Saint Clelia Barbieri
Foundress of the Congregation of the “Suore Minime dell’Addolorata”
Clelia Barbieri was born to Giacinta Nannetti and Giuseppe Barbieri, on February 13th, 1847 in a village called “Budrie” of S. Giovanni in Persiceto in the outskirts of Bologna, Italy and in the Archdiocese of Bologna.
Her parents were of different origins: Giuseppe Barbieri came from perhaps the poorest family of “Budrie” while Giacinta from the most important family in town: he worked as servant for Giacinta’s uncle, the district’s medical doctor, while she was the daughter of the well-to-do Pietro Nannetti.
After her much-contested wedding, the wealthy Giacinta accepted the poverty of a laborer’s life and moved from a comfortable home to the humble cottage of her father-in-law, Sante Barbieri; nevertheless forming a family built on the rock of faith and a totally Christian life.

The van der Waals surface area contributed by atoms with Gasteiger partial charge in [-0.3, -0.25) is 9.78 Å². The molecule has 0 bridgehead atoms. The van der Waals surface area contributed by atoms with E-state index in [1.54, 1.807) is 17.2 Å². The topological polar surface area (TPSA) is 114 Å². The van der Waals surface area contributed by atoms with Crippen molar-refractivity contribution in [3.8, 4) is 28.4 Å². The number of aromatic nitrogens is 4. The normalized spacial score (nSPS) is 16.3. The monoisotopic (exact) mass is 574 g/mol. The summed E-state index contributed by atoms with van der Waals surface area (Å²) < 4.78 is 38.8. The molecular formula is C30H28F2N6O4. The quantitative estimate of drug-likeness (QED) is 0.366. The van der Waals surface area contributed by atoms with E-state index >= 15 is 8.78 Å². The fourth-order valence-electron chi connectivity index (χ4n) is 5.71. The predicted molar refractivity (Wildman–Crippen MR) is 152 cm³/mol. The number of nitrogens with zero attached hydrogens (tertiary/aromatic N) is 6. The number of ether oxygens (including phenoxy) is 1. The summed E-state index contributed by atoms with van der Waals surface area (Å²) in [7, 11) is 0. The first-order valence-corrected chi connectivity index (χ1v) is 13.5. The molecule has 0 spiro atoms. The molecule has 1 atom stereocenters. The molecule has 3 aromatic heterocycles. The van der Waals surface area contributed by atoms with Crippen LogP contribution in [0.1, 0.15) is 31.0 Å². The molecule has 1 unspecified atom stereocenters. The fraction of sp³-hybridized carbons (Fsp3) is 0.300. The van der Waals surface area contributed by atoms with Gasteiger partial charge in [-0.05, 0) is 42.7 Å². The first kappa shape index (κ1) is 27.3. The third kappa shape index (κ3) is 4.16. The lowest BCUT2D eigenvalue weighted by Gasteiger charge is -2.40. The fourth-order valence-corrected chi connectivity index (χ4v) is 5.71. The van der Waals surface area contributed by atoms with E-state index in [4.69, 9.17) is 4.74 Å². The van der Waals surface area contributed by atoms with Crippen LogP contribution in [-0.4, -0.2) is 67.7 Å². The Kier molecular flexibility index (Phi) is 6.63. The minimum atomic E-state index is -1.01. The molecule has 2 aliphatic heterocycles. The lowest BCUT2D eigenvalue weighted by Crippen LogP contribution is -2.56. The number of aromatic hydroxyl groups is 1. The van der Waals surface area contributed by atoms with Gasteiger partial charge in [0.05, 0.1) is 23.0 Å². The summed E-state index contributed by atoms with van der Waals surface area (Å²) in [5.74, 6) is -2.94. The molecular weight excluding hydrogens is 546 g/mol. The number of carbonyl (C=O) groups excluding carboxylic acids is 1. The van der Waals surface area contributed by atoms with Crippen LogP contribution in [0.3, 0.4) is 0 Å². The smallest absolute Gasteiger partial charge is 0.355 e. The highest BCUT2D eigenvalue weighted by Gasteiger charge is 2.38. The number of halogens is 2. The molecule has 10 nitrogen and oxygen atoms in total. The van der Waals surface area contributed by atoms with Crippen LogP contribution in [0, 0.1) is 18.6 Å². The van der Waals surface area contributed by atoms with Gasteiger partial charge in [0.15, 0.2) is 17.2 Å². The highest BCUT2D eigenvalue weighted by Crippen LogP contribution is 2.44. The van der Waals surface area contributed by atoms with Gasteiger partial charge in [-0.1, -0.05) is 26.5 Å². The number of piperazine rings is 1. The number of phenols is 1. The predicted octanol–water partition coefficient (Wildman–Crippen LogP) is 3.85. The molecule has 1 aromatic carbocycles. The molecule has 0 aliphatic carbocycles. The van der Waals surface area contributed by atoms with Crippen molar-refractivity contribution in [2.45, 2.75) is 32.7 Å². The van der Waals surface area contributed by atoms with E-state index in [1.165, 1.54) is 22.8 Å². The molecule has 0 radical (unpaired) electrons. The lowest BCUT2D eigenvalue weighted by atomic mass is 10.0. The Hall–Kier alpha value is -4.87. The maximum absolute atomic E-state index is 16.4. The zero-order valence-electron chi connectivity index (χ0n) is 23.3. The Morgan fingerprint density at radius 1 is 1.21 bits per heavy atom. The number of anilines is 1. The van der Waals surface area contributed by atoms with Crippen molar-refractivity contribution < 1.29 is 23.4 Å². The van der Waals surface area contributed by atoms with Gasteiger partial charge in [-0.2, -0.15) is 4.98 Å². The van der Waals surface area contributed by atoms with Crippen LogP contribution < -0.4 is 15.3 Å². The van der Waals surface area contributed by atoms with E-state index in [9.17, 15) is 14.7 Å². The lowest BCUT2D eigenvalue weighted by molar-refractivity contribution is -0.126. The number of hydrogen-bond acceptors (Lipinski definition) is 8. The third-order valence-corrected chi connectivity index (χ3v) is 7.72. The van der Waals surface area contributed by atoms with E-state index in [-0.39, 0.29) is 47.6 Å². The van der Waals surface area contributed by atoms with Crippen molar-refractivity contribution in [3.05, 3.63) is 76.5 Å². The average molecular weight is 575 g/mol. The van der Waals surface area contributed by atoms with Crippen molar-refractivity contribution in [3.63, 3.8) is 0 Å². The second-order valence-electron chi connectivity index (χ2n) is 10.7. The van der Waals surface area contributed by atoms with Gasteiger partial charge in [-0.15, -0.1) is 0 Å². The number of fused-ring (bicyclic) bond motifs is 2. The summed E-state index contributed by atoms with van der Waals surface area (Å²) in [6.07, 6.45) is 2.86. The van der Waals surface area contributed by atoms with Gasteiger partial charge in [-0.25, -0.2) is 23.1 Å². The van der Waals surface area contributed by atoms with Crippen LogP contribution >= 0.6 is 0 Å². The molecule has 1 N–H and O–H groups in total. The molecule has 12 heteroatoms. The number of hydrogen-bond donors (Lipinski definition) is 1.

In line with her mother’s expressed wish, she was baptized Clelia, Rachele, Maria on the very day of her birth.
The mother taught Clelia to love God early in her life placing in her heart the desire for sanctity. One day Clelia asked her, “Mother, how can I become a saint?” In the meantime Clelia also learned the art of sewing, spinning and weaving kemp which was the most important work of the district.
In 1855, during a cholera epidemic the then eight-year-old Clelia lost her father and through the generosity of her uncle, the doctor, she, her mother and younger sister Ernestina moved into a more comfortable house near the parish church.
For Clelia the days became more saintly and dedicated. Anyone who wanted to see her could always find her either at home weaving and sewing or in church praying.
Although it was usual at that time to receive First Communion almost at adulthood, Clelia due to her unusual catechistic preparation and spirituality, made hers on June 17th, 1858, at only eleven years of age.
This was a decisive day for Clelia’s future since it was then that she had her first mystic experience: exceptional contrition and repentance for her own sins and those of the world.